The hypocrisy of banning certain plant pesticides in the EU only to import food from third countries treated with those products has been highlighted to the EU parliament.
Speaking in the EU parliament in Strasbourg yesterday, vice president Mairéad McGuinness said legislators must be wary of how they approach the subject.
She said: “We are not reassuring those who produce our food that we have them in mind when it comes to discussion and debates and legislation on plant protection products.”
She said that when MEPs talked of banning products without identifying what the alternatives were or what the consequences might be, it did not make them look like good legislators.
The specific issue of importing food into the EU where agrichemicals that are banned in the EU are used in their cultivation was raised.
An amendment addressing this issue was supported in the parliament and it asked that the approval process for products takes account of the double standard.
Focus was also placed on the inefficiencies that currently exist in EU legislation when it came to the approval of pesticide products.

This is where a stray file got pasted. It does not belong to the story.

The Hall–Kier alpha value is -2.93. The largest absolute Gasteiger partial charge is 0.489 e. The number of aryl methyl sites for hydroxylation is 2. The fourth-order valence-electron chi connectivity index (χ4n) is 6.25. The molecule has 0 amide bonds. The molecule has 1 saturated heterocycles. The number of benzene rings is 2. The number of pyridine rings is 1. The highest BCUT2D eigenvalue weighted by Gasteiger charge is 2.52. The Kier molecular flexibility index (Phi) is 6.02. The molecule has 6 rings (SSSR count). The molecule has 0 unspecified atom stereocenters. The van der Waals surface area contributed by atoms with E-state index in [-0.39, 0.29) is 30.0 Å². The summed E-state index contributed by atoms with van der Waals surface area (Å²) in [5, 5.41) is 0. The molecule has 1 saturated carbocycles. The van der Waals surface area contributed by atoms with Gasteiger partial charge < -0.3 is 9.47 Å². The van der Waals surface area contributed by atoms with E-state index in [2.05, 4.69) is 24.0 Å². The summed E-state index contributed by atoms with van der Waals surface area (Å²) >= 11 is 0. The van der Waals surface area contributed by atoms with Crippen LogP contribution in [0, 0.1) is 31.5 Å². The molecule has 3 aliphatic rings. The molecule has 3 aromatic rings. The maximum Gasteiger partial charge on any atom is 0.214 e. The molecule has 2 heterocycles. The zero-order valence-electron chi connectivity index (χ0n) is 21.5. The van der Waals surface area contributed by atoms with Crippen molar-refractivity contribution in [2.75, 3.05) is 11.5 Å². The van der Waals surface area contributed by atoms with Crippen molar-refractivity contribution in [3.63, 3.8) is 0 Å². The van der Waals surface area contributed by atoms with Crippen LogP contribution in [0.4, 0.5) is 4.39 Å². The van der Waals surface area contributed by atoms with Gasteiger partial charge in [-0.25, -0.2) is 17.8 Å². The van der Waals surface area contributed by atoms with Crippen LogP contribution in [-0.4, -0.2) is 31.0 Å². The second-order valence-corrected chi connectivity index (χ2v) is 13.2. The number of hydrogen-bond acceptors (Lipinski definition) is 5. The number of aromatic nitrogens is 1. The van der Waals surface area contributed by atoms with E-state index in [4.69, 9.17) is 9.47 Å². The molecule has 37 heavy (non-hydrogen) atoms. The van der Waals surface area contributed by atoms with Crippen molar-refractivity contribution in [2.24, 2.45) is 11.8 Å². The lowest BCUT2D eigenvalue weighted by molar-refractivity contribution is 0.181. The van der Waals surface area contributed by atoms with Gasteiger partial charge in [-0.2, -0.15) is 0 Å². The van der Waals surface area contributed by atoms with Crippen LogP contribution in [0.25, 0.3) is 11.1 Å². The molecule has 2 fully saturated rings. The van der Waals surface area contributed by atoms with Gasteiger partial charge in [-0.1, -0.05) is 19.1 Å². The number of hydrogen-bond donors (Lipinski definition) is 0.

McGuiness said: “Currently, member states can accept commercial products that have been approved in another member state with similar environmental conditions, but in practice this is not happening. Each member state is repeating the work and approval process due to a lack of trust between them.”
She said this was leading to a doubling up on work and delayed the approval of new agrichemicals and re-approval of existing ones. She added the increased pressure to reduce chemical use on crops sometimes lead to decisions being taken with full consideration or analysis of the consequences.
She fully acknowledged that if a product was found to have any negative consequences to humans, animals or the environment then it must be taken off the market.
She did however emphasise that farmers would need replacement products or management techniques in their place.
"Fast tracking of products that are considered to be low-risk is also called for as is further innovation in this area," McGuinness concluded.